It will be noted that the reputation of the accused as a peaceable and lawabiding *149 citizen, where the suspension of sentence is applied for, can be inquired into up to the time of the instant trial. See Mason v. State, 90 Tex.Cr.R. 560, 236 S.W. 93; Smith v. State, 94 Tex.Cr.R. 633, 252 S.W. 562; Bayer v. State, 96 Tex.Cr.R. 310, 257 S.W. 242; Page v. State, 114 Tex. Cr.R. 431, 25 S.W.2d 840.

However, in the court's general charge given herein, in an excess of caution, he limited the testimony of Joe Mitchell relative to the discussion of the defendant having killed someone else other than the killing for which he was now on trial, in the following language:

"In this case, the witness, Joe Mitchell, testified to the good reputation of the defendant as a peaceable and law-abiding citizen. The State was then permitted to ask the witness whether or not he had heard discussed the defendant's having killed someone else, other than the killing for which he is now on trial. You are instructed that this question was permitted to be asked over the objection of the defendant for the sole purpose of aiding you, if it does do so, in passing on the credibility of the witness, Joe Mitchell, as to his knowledge of the defendant's reputation as a peaceable and law-abiding citizen and the weight to be given his testimony as to the defendant's reputation; and you are further instructed that you cannot consider this question for any purpose other than that for which it was permitted to be asked, to-wit, to aid you, if it does do so, in passing upon the credibility of the witness, Joe Mitchell, and the weight to be given his testimony as to his knowledge of the defendant's reputation as a peaceable and law-abiding citizen."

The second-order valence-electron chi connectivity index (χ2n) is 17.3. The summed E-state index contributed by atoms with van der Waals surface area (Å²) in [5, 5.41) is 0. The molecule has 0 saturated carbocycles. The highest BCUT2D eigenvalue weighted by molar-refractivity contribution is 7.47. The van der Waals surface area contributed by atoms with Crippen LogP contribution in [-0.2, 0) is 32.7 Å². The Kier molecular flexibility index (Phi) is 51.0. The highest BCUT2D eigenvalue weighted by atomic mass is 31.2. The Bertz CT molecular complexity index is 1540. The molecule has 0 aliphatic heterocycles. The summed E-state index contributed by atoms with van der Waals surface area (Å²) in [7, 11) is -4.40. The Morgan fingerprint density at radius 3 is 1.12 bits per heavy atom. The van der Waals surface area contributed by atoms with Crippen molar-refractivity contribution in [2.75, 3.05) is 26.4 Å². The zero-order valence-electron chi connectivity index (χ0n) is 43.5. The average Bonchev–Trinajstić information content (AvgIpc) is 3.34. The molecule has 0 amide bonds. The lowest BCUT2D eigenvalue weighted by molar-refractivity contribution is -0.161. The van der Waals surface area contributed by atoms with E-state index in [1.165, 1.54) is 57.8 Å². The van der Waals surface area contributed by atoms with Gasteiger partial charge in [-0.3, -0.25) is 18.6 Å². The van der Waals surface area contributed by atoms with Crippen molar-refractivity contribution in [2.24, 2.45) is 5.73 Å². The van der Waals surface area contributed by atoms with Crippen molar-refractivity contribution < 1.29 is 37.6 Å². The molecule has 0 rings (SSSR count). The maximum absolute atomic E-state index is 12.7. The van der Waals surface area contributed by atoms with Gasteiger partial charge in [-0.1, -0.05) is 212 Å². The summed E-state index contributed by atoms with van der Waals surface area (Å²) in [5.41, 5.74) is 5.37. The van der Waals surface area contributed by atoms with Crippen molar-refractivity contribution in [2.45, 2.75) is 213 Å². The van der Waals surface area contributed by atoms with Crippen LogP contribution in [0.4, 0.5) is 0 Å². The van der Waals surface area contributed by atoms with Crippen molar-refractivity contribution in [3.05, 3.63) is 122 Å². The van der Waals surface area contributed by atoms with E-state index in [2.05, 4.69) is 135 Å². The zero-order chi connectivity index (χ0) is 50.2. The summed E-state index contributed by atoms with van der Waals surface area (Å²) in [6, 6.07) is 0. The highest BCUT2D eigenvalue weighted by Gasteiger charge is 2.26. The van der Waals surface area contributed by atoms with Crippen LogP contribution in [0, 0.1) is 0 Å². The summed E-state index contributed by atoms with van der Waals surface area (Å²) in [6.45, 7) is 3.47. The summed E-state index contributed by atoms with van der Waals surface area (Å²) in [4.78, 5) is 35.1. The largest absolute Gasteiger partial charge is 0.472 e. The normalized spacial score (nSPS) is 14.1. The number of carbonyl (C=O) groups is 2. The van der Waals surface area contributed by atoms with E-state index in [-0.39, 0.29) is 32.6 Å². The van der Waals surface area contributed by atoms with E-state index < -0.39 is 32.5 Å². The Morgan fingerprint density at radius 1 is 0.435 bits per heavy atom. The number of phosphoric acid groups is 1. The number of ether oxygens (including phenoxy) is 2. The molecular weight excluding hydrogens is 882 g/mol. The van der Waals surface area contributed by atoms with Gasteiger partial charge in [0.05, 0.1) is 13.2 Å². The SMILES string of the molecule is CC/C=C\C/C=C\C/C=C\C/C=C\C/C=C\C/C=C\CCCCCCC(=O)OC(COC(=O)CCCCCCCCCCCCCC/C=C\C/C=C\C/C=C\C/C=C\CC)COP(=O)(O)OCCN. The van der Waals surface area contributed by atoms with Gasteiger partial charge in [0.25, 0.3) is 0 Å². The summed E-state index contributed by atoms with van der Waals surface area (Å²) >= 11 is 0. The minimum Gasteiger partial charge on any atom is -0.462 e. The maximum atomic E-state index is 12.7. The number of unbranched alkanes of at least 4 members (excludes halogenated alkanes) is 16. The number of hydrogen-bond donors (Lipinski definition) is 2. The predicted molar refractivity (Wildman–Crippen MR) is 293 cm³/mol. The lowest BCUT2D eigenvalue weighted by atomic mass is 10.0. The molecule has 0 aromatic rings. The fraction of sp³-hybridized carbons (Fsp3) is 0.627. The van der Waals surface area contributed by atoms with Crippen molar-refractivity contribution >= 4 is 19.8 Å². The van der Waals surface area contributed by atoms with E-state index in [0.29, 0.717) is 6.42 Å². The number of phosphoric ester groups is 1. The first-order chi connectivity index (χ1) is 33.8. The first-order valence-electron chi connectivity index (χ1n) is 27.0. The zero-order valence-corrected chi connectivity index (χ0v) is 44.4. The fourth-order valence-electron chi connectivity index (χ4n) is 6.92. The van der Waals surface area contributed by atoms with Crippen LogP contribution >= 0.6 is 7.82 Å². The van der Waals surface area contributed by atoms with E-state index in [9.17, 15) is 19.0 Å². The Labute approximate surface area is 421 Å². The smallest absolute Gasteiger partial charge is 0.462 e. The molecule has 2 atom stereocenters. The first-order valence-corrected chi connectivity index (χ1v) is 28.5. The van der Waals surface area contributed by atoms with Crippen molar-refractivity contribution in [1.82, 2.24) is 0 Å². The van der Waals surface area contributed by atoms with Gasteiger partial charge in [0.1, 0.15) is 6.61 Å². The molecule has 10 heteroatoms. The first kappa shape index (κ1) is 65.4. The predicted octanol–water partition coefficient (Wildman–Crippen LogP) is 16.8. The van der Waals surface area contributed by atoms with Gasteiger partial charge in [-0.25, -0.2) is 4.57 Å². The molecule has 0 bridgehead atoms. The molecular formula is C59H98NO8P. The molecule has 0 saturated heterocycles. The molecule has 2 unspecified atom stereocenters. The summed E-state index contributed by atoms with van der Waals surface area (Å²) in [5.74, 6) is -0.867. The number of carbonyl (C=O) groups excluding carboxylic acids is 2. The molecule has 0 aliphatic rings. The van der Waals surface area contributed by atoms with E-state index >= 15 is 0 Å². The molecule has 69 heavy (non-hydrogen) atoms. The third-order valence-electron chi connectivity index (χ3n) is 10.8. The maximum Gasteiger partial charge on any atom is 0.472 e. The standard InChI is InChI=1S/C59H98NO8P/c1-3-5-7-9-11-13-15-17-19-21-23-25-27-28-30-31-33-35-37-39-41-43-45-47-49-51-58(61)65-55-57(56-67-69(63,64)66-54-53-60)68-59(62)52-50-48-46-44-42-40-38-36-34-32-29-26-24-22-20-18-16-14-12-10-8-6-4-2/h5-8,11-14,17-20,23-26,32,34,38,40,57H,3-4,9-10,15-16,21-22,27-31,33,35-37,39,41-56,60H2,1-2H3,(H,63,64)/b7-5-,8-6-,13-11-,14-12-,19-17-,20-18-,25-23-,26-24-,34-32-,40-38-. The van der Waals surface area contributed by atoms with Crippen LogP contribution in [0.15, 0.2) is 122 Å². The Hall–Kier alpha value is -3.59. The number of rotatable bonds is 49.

A further question presented to us in the appellant's brief is found in Bill of Exception No. 4 wherein it is claimed that the appellant's former wife, Obera Clark, had testified to numerous instances when Augustus Moreland, the deceased, had "pulled a gun or had in his hand a gun" (meaning a pistol). She was then asked the following question:

"Q. Do you know whether or not Augustus Moreland carried a gun continuously?"

Thereupon State's counsel merely said, "We object to that," and she immediately answered, "Yes, he did." Objection was again made by State's counsel. Whereupon, counsel for the defendant then asked her the following questions:

"Q. Where you with Augustus Moreland on several occasions after your separation from J. C. Clark? A. Yes, I was. "Q. Do you recall whether or not that most of the times you were with him that he had a gun?"

State's counsel then said, "We make the same objection," and it was sustained by the court, to which counsel for appellant excepted.

The witness had already stated that the deceased had carried a gun continuously, and when asked, "Do you recall whether or not that most of the times you were with him that he carried a gun?" the witness was not allowed to answer the question. We do not think it is of sufficient importance to show that an error has been committed.